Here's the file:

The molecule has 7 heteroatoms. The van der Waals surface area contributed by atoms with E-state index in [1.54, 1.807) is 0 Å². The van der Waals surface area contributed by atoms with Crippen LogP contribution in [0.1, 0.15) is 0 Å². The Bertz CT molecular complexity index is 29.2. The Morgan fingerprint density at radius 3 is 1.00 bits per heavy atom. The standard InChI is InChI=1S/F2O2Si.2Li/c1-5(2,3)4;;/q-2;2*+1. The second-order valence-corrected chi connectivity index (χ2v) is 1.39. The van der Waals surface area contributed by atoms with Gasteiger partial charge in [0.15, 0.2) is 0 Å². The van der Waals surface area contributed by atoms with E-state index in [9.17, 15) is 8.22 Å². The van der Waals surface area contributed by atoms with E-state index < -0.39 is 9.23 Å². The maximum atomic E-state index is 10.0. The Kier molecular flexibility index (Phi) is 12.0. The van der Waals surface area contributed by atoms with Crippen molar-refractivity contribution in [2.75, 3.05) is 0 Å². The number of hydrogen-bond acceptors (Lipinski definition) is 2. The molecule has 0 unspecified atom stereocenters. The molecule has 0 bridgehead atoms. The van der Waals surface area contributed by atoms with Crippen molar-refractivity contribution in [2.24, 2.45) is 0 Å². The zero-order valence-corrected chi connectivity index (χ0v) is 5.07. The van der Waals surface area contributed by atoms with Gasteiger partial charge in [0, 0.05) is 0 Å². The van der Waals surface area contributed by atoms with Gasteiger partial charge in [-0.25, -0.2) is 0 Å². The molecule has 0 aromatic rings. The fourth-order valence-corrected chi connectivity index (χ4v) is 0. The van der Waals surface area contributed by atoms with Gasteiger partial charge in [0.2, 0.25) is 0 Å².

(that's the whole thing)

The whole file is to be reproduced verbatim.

The molecule has 7 heteroatoms. The van der Waals surface area contributed by atoms with E-state index in [1.54, 1.807) is 0 Å². The van der Waals surface area contributed by atoms with Crippen LogP contribution in [0.1, 0.15) is 0 Å². The Bertz CT molecular complexity index is 29.2. The Morgan fingerprint density at radius 3 is 1.00 bits per heavy atom. The standard InChI is InChI=1S/F2O2Si.2Li/c1-5(2,3)4;;/q-2;2*+1. The second-order valence-corrected chi connectivity index (χ2v) is 1.39. The van der Waals surface area contributed by atoms with Gasteiger partial charge in [0.15, 0.2) is 0 Å². The van der Waals surface area contributed by atoms with E-state index in [9.17, 15) is 8.22 Å². The van der Waals surface area contributed by atoms with E-state index < -0.39 is 9.23 Å². The maximum atomic E-state index is 10.0. The Kier molecular flexibility index (Phi) is 12.0. The van der Waals surface area contributed by atoms with Crippen molar-refractivity contribution in [2.75, 3.05) is 0 Å². The number of hydrogen-bond acceptors (Lipinski definition) is 2. The molecule has 0 unspecified atom stereocenters. The molecule has 0 bridgehead atoms. The van der Waals surface area contributed by atoms with Crippen molar-refractivity contribution in [2.24, 2.45) is 0 Å². The zero-order valence-corrected chi connectivity index (χ0v) is 5.07. The van der Waals surface area contributed by atoms with Gasteiger partial charge in [0, 0.05) is 0 Å². The van der Waals surface area contributed by atoms with Gasteiger partial charge in [-0.25, -0.2) is 0 Å². The molecule has 0 aromatic rings. The fourth-order valence-corrected chi connectivity index (χ4v) is 0. The van der Waals surface area contributed by atoms with Gasteiger partial charge in [0.2, 0.25) is 0 Å².